Quality of all instruments was scored based on several elements often described in literature. This led to a quality score per instrument. We used an in-house measure of quality that scored the quality of the instruments based on the number of relevant domains for mental health (including both functional as pathology domains), number of psychometric studies in general population children, number of psychometric studies in children with mental health or psychosocial problems, psychometric quality of instruments in children with mental health of psychosocial problems, and the existence of a value set. Further, we assessed the quality of the instrument with a self-developed quality score instrument and summarized the results in a decision tree that can be used to identify the best instruments for measuring quality of life in children with mental health disorders. Criteria and full summary per instrument can be found in Additional file 1.

Results

A. Review of reviews- QoL

A total of 1636 reviews were identified. After the first selection based on title and abstract 43 reviews remained. No additional reviews were identified through our grey literature search. From these 43 reviews, 14 were not suitable for this review (reasons presented in PRISMA flow chart in Additional file 1), which led to 29 reviews included in this review of reviews.

B. Identification of QoL instruments

Of these 29 reviews, a total of 22 unique instruments were identified, see Table 1 for a summary. Of these 22 instruments, 14 had a proxy- and a self-report version, three instruments only had a proxy version and five only a self- report version. All identified instruments were available in English. An overview of the domains of QoL according to the WHO the instruments covered can be found in Fig. 1. A summary of the properties of the identified instruments can be found in Table 1.

Table 1 Summary Table of identified instruments to measure quality of life in children with mental health problems
Fig. 1
figure1

Domains measured in quality of life instruments for children. Definition of QoL according to the World Health Organization. The X-axis represents the percentage of questionnaires that included at least 1 question on the specific domain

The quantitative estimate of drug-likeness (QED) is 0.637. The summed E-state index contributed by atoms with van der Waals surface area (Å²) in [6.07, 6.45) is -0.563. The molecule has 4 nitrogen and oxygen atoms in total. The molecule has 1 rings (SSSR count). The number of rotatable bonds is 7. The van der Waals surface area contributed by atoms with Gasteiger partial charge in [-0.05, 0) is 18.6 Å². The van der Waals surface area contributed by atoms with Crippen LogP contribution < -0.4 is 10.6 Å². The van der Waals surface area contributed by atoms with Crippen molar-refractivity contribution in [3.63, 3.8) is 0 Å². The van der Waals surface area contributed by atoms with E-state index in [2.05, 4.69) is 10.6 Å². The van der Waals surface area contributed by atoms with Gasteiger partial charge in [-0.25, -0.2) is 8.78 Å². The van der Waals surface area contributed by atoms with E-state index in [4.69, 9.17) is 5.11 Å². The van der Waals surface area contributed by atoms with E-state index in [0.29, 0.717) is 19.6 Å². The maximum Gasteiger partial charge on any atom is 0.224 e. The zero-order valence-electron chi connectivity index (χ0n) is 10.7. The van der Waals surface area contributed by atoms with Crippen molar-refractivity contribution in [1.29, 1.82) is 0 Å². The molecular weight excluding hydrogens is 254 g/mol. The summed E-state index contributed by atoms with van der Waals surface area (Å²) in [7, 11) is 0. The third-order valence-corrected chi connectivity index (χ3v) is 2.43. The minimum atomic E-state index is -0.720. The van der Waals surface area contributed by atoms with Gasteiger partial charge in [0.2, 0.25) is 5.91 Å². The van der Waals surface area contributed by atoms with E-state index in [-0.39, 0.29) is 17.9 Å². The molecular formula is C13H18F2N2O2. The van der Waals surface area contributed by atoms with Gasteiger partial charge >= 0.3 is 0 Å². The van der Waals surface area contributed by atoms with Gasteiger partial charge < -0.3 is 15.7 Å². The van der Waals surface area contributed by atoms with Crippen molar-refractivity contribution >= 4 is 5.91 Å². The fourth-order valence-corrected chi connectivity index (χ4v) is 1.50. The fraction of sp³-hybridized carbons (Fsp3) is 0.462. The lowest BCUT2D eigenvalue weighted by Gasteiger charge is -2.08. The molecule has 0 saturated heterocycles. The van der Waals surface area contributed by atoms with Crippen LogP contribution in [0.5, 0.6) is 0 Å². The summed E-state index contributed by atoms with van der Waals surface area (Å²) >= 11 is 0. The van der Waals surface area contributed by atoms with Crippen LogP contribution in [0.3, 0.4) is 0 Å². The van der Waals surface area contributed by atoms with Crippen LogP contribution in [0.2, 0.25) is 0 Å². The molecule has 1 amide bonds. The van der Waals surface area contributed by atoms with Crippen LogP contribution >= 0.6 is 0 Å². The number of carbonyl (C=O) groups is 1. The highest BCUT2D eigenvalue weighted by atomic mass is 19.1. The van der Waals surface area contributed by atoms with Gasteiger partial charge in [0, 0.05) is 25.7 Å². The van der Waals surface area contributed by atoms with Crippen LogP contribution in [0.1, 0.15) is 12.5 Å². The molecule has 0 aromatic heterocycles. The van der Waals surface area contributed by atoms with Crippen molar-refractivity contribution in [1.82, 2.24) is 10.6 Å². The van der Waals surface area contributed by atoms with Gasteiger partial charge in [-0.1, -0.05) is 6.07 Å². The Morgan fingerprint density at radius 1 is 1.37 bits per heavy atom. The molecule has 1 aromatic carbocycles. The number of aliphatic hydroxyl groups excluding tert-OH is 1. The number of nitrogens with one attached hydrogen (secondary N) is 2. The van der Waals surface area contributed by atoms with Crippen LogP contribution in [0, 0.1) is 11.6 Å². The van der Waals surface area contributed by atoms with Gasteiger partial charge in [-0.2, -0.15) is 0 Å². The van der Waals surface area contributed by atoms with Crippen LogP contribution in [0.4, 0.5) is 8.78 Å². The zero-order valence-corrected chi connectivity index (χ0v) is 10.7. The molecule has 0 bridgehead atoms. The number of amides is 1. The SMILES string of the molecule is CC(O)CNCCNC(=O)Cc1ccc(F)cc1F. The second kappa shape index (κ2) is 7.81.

C. Systematic review of psychometric quality of QoL instruments

A total of 195 papers were identified that fulfilled our inclusion criteria concerning psychometric research. A summary of the type of psychometric research in children can be found in Fig. 2. PRISMA flow charts for all searches are available in Additional file 1. A summary per instrument of all psychometric research on these instruments (n = 195) can be found in Additional file 1. Of the 195 studies 30 (15.4%) focused on psychometric properties of the identified instruments in children with impaired social or cognitive development or psychiatric problems. Ten out of 22 instruments had no information on their psychometric properties in children with mental health problems (i.e., 16D, 17D, AQOL, AHUM, CHSCS-PS, GCQ, HUI2/3, ITQOL, QOLPAV, TACQOL). Thirty papers investigated the psychometric properties in children with mental health problems, these 30 papers are discussed below.

Fig. 2
figure2

Type of psychometric research of all identified studies. COSMIN definitions were used to score these items. X axis represents percentage of identified studies

Child health and illness profile (CHIP)